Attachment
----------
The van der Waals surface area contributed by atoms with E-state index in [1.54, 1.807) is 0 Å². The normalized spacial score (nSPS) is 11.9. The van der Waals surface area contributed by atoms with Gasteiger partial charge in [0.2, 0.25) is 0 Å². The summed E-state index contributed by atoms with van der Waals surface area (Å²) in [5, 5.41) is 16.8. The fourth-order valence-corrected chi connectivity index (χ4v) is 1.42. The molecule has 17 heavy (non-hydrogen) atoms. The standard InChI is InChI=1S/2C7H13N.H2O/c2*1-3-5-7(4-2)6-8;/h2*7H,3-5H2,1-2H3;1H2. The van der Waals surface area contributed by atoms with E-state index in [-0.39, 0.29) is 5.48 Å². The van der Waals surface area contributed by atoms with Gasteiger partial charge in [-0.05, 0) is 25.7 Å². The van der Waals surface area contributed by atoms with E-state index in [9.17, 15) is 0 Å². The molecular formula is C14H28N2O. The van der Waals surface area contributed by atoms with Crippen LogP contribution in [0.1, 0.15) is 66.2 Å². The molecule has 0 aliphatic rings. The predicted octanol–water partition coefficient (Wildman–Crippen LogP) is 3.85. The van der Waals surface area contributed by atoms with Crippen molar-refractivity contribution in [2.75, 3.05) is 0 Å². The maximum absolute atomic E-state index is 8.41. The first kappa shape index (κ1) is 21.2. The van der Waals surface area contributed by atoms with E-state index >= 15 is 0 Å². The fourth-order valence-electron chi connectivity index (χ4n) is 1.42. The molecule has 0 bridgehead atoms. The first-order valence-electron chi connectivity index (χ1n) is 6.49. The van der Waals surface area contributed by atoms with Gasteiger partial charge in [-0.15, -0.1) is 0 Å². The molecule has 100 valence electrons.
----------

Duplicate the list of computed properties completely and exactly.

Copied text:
The van der Waals surface area contributed by atoms with E-state index in [1.54, 1.807) is 0 Å². The normalized spacial score (nSPS) is 11.9. The van der Waals surface area contributed by atoms with Gasteiger partial charge in [0.2, 0.25) is 0 Å². The summed E-state index contributed by atoms with van der Waals surface area (Å²) in [5, 5.41) is 16.8. The fourth-order valence-corrected chi connectivity index (χ4v) is 1.42. The molecule has 17 heavy (non-hydrogen) atoms. The standard InChI is InChI=1S/2C7H13N.H2O/c2*1-3-5-7(4-2)6-8;/h2*7H,3-5H2,1-2H3;1H2. The van der Waals surface area contributed by atoms with E-state index in [-0.39, 0.29) is 5.48 Å². The van der Waals surface area contributed by atoms with Gasteiger partial charge in [-0.05, 0) is 25.7 Å². The van der Waals surface area contributed by atoms with E-state index in [9.17, 15) is 0 Å². The molecular formula is C14H28N2O. The van der Waals surface area contributed by atoms with Crippen LogP contribution in [0.1, 0.15) is 66.2 Å². The molecule has 0 aliphatic rings. The predicted octanol–water partition coefficient (Wildman–Crippen LogP) is 3.85. The van der Waals surface area contributed by atoms with Crippen molar-refractivity contribution in [2.75, 3.05) is 0 Å². The maximum absolute atomic E-state index is 8.41. The first kappa shape index (κ1) is 21.2. The van der Waals surface area contributed by atoms with E-state index >= 15 is 0 Å². The fourth-order valence-electron chi connectivity index (χ4n) is 1.42. The molecule has 0 bridgehead atoms. The first-order valence-electron chi connectivity index (χ1n) is 6.49. The van der Waals surface area contributed by atoms with Gasteiger partial charge in [-0.15, -0.1) is 0 Å². The molecule has 100 valence electrons.